Tammie Womack worked with the Ashland Police Department as an intern and was very active with our community service programs as a volunteer in our DARE program, National Night Out and Crime Prevention. She demonstrated a great interest in those programs and she wants to share that knowledge with those living in Greenup County District 3. Please consider this when you vote in May.

Tom Kelley, Retired police chief, Ashland

 

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Opinion
  • PAUL CHITWOOD: Ruling on same-sex marriage defies state constitution

    News that U.S. District Judge John G. Heyburn once again usurped the will of Kentucky voters is tragic and disappointing. By declaring gay marriage legal in the commonwealth, Heyburn defied the essential, foundational governing document that ensures order and justice, the Constitution of Kentucky.

    July 8, 2014

  • More difficult

    In a state like Kentucky with the number of adults who have not graduated from high school is much higher than the national average, undereducated adults have been encouraged to earn high-school equivalency degrees by studying for, taking and passing the General Educational Development (GED) test.

    May 22, 2014

  • Primary election sends messages

    The voters — or at least the minority who took the time to go to the polls Tuesday — have spoken, with Boyd County voters sending mixed messages in the county-wide races that gathered the most attention.

    May 21, 2014

  • Click it or Ticket

    "Click it or Ticket” is a phrase used so often in recent years most of us hardly give it a thought.

    May 21, 2014

  • Top trooper

    Thumbs up to Trooper First Class Shane Goodall of Flatwoods for being named 2013 Trooper of the Year for Kentucky.

    May 20, 2014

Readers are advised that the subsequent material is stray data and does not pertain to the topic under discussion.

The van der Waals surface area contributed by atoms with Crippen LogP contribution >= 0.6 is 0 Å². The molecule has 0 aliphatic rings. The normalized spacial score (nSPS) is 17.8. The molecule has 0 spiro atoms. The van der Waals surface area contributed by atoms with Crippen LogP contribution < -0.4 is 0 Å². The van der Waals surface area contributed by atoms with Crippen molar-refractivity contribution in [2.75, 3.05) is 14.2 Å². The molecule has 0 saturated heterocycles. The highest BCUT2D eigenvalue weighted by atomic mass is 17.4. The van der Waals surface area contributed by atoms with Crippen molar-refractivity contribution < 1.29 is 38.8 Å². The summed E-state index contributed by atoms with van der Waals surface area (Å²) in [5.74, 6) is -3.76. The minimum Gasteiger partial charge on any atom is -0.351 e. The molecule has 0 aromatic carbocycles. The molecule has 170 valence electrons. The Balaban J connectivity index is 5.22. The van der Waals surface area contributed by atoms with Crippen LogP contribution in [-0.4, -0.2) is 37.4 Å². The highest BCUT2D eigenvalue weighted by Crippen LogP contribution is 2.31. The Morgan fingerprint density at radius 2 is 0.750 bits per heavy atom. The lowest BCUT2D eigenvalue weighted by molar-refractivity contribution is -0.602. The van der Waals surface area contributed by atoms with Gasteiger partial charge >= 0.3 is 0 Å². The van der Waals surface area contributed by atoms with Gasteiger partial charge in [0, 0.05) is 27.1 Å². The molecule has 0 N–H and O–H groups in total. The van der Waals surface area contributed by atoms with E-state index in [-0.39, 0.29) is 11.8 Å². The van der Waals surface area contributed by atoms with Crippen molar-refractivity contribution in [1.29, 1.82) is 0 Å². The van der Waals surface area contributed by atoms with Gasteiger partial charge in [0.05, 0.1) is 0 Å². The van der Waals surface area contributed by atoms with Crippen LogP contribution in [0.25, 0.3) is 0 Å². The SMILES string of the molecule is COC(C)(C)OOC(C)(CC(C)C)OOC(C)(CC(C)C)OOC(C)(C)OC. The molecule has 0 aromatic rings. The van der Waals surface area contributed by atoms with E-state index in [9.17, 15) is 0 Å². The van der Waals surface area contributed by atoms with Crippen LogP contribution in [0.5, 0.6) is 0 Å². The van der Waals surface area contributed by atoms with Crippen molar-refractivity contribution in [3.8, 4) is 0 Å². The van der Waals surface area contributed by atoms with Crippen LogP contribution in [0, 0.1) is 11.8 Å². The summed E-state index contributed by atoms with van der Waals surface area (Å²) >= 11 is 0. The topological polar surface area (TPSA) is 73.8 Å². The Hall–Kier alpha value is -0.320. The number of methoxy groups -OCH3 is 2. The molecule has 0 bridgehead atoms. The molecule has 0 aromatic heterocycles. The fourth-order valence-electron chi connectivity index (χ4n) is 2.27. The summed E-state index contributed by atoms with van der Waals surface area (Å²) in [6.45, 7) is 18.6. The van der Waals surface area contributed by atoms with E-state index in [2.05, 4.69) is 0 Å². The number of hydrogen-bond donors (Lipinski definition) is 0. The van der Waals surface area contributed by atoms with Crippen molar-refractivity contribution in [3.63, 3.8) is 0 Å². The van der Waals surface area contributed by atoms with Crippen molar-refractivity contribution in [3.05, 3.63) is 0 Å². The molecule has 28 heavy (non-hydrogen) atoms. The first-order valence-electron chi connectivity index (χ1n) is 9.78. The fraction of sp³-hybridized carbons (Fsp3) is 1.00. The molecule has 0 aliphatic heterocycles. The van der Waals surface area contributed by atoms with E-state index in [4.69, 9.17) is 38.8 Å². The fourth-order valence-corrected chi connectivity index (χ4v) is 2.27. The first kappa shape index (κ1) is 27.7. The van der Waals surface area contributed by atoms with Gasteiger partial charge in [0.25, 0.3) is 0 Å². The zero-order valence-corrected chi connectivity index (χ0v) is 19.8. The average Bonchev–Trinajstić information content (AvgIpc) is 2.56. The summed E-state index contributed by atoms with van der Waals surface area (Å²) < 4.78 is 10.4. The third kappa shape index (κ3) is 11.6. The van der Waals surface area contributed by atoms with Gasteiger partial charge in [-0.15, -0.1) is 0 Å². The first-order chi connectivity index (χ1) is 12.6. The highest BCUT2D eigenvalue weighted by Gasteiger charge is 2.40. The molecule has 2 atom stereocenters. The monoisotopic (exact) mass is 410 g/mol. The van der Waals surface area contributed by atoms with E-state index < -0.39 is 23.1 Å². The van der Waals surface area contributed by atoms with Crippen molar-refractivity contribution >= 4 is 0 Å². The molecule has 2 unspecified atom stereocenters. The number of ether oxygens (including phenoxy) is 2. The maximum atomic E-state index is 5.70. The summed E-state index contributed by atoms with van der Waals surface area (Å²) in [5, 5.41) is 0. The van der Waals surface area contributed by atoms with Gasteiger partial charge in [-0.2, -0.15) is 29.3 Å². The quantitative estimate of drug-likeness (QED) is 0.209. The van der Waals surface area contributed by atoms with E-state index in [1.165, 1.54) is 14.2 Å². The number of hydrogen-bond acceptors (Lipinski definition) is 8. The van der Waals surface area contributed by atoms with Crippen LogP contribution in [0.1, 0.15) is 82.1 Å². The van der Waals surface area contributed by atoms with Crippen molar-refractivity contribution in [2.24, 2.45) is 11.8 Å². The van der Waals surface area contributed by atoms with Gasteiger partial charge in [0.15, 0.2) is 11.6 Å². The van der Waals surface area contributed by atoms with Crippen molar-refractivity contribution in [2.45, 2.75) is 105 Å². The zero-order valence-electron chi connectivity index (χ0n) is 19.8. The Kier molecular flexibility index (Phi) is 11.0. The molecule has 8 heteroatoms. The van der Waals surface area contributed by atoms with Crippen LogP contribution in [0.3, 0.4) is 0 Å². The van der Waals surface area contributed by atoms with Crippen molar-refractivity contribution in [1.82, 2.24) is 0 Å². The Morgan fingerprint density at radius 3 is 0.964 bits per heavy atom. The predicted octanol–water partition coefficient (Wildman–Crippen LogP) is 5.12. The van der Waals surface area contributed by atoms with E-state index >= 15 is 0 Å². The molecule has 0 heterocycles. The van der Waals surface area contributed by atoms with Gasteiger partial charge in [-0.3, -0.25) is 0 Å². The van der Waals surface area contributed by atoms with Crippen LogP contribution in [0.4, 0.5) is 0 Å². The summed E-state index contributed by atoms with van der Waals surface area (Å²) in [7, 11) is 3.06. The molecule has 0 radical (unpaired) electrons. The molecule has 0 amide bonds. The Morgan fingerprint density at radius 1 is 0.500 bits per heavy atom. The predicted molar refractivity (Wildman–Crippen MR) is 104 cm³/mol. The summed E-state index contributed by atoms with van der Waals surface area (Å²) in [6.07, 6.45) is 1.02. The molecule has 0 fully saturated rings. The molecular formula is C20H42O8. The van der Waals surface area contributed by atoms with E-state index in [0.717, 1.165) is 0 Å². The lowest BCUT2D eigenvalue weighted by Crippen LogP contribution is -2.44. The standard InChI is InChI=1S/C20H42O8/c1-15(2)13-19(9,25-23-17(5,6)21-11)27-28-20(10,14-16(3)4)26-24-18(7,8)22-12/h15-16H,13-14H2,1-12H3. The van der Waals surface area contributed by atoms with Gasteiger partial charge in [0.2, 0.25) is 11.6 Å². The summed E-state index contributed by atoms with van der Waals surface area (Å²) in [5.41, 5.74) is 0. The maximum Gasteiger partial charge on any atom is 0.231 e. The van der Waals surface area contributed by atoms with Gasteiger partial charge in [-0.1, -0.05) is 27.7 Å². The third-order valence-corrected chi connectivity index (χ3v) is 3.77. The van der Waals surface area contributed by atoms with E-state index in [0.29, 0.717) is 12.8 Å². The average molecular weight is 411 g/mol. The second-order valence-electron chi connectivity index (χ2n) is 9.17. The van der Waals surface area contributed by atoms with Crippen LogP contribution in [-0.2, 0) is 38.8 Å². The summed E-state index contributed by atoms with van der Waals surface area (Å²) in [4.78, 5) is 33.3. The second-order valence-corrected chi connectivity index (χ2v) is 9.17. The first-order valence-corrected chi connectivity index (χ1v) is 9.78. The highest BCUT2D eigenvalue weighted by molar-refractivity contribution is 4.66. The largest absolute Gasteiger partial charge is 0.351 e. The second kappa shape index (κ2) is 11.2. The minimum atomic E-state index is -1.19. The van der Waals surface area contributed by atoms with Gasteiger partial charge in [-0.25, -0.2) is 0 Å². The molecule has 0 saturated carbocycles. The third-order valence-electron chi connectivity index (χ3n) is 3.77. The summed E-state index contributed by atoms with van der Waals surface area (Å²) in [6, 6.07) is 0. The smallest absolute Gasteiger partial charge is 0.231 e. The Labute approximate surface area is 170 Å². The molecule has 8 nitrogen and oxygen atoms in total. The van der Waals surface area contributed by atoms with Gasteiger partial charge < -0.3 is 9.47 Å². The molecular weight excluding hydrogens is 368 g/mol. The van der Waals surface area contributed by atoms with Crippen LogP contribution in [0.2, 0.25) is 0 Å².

• 05/18/2014 — This Week in the Tri-State

    Local news

    May 18, 2014

  • Magolene S. Fraley 1929-2014

    Magolene Spears Fraley, 84, of Wurtland, died Saturday in Community Hospice Care Center in Ashland.

    May 17, 2014

  • Business grant

    Morehead State graduate student Kayla Keeton, who received her undergraduate degree from MSU last spring and is now studying for her MBA at the school, has received a $5,111 grant from the Kentucky Cabinet for Economic Development to help her start Belles of the Bluegrass, a high-tech wedding planning business.

    May 16, 2014

  • Recovery Fest celebrates kicking addiction

    The wet weather no doubt impacted the size of the crowd at Saturday’s Recovery Fest 2014 at Veterans Riverfront Park in Ashland, but there were plenty of reasons for addicts who are now drug free to celebrate and for speakers like State Sen. Robin Webb, D-Grayson, and others to talk about the impact the prescription drug epidemic has had on this region and for others to distribute literature and offer words of encouragement that could convince some to seek help in their battle with their drug addictions.

    May 13, 2014

  • In Your View 5/13/14

    Letters to the editor:

    May 13, 2014